When a narcissistic parent takes the credit for their child’s accomplishments, it can leave the child feeling like his mom or dad violated his identity. This carries later into life as well. To overcome this, you must realize what is best for you, not your narcissistic mother, as nothing will ever be good enough for her.

Believe in yourself and your talents, your intelligence, and your own intuition. When you find something you feel passionate about, go after it no matter what your narcissistic mother may think.

{ 3 comments… read them below or add one }

Roger January 15, 2013 at 1:08 pm

My NM definitely only saw me for what I could do for her, not what I enjoyed or what I wanted to do. I loved to play sports as a kid, had a knack for football, but my NM didn’t want me to play because practices and playing with friends kept me from studying and being the “A “student she wanted me to be. Instead of being able to try out for the football team, I would have to stay in and study because anything lower than an “A” was not acceptable and punishable according to her. It makes me sad to realize I gave up something I loved for her. And what do I have to show for it? Nothing.


Meg March 31, 2013 at 9:24 am

This is my mother in law! This is exactly what happened to my husband. He is an incredibly talented musician and she wanted a doctor. She also has never understood his Bipolar Disorder and what he needs in order to deal with that. I am afraid she is now trying to make our sin her new Golden Child. Something to watch out for.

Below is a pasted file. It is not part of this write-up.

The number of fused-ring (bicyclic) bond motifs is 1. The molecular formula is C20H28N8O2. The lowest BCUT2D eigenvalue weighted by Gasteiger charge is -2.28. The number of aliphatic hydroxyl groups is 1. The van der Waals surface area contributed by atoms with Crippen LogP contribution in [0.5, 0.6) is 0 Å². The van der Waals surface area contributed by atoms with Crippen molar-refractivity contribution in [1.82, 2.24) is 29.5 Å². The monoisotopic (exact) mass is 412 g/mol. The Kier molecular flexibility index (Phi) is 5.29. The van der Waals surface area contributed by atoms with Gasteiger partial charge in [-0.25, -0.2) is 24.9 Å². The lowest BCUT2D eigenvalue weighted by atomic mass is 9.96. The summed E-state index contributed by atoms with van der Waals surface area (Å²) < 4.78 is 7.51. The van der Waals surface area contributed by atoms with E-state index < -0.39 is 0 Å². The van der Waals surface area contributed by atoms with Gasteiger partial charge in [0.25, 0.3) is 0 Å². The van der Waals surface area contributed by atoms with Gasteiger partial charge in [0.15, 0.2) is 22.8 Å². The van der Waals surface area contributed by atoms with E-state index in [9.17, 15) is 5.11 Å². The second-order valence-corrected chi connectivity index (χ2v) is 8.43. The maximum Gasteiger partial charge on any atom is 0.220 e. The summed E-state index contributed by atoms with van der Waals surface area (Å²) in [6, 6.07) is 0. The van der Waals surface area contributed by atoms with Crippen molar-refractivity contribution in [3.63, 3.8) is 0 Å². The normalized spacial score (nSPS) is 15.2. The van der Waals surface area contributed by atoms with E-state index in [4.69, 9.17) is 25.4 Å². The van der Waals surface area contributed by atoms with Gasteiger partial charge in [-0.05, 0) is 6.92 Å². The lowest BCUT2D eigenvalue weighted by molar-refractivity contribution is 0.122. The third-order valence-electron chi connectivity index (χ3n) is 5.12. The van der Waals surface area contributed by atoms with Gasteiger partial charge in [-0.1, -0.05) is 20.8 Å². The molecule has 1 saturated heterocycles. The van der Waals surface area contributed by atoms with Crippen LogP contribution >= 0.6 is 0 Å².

El August 25, 2014 at 3:17 pm

This is an absolutely perfect, spot-on description of my so-called “mother.” It’s like this post was written about her in specific. But I guess she’s not the only narcissist of this particular stripe.

All she cared about was having a child who got perfect grades, won every academic award, got into a prestigious school, and became a doctor or lawyer. She stood over me throughout elementary and junior high school and drove me to the point of near nervous-breakdown to earn perfect grades and scores, and when I “failed” (by getting B’s now and then, or not having the highest GPA in the class, or not winning the essay contest), she screamed at and vilified me. My entire worth was based on my academic acheivement. Since my grades weren’t perfect, I was always a failure, always a disappointment.

I was discouraged from any activity that wouldn’t “help with getting into college”, so I couldn’t pursue my own interest. Having friends and socializing were fobidden as a “waste of time,” so I was isolated and lonely. I never got to puruse my own interests, or even to really figure out what they were, until I left home.

It was like growing up in some kind of brutal academic prison work-camp, except the horror was invisible from the outside. Everybody thought she was a wonderful mother who “cared about education” wanted to “help her child succeed” (what a load of nonsense – all she cared about was herself). And because she confined herself to verbal and emotional abuse, it’s especially hard to convince most people that I was abused.

I’ve excaped that horrible excuse for a mother, but I still feel every day like nobody I know has ANY IDEA what I went through.